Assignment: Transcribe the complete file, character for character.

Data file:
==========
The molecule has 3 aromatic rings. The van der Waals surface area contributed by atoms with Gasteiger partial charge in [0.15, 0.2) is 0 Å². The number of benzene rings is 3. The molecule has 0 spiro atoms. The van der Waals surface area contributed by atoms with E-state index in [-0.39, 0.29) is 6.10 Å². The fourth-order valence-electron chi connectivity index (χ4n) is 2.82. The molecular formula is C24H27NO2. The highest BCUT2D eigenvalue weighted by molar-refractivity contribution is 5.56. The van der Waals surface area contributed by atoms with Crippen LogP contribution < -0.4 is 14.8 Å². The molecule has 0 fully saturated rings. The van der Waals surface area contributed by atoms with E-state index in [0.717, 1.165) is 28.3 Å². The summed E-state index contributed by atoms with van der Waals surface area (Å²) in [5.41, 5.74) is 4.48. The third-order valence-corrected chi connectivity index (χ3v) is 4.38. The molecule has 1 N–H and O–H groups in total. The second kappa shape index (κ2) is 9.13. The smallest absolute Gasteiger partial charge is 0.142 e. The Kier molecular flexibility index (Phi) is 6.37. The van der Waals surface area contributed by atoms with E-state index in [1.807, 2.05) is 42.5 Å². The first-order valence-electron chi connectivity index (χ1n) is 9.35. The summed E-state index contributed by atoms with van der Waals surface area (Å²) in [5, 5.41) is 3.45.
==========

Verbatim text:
The molecule has 3 aromatic rings. The van der Waals surface area contributed by atoms with Gasteiger partial charge in [0.15, 0.2) is 0 Å². The number of benzene rings is 3. The molecule has 0 spiro atoms. The van der Waals surface area contributed by atoms with E-state index in [-0.39, 0.29) is 6.10 Å². The fourth-order valence-electron chi connectivity index (χ4n) is 2.82. The molecular formula is C24H27NO2. The highest BCUT2D eigenvalue weighted by molar-refractivity contribution is 5.56. The van der Waals surface area contributed by atoms with Crippen LogP contribution < -0.4 is 14.8 Å². The molecule has 0 fully saturated rings. The van der Waals surface area contributed by atoms with E-state index in [0.717, 1.165) is 28.3 Å². The summed E-state index contributed by atoms with van der Waals surface area (Å²) in [5.41, 5.74) is 4.48. The third-order valence-corrected chi connectivity index (χ3v) is 4.38. The molecule has 1 N–H and O–H groups in total. The second kappa shape index (κ2) is 9.13. The smallest absolute Gasteiger partial charge is 0.142 e. The Kier molecular flexibility index (Phi) is 6.37. The van der Waals surface area contributed by atoms with E-state index in [1.807, 2.05) is 42.5 Å². The first-order valence-electron chi connectivity index (χ1n) is 9.35. The summed E-state index contributed by atoms with van der Waals surface area (Å²) in [5, 5.41) is 3.45.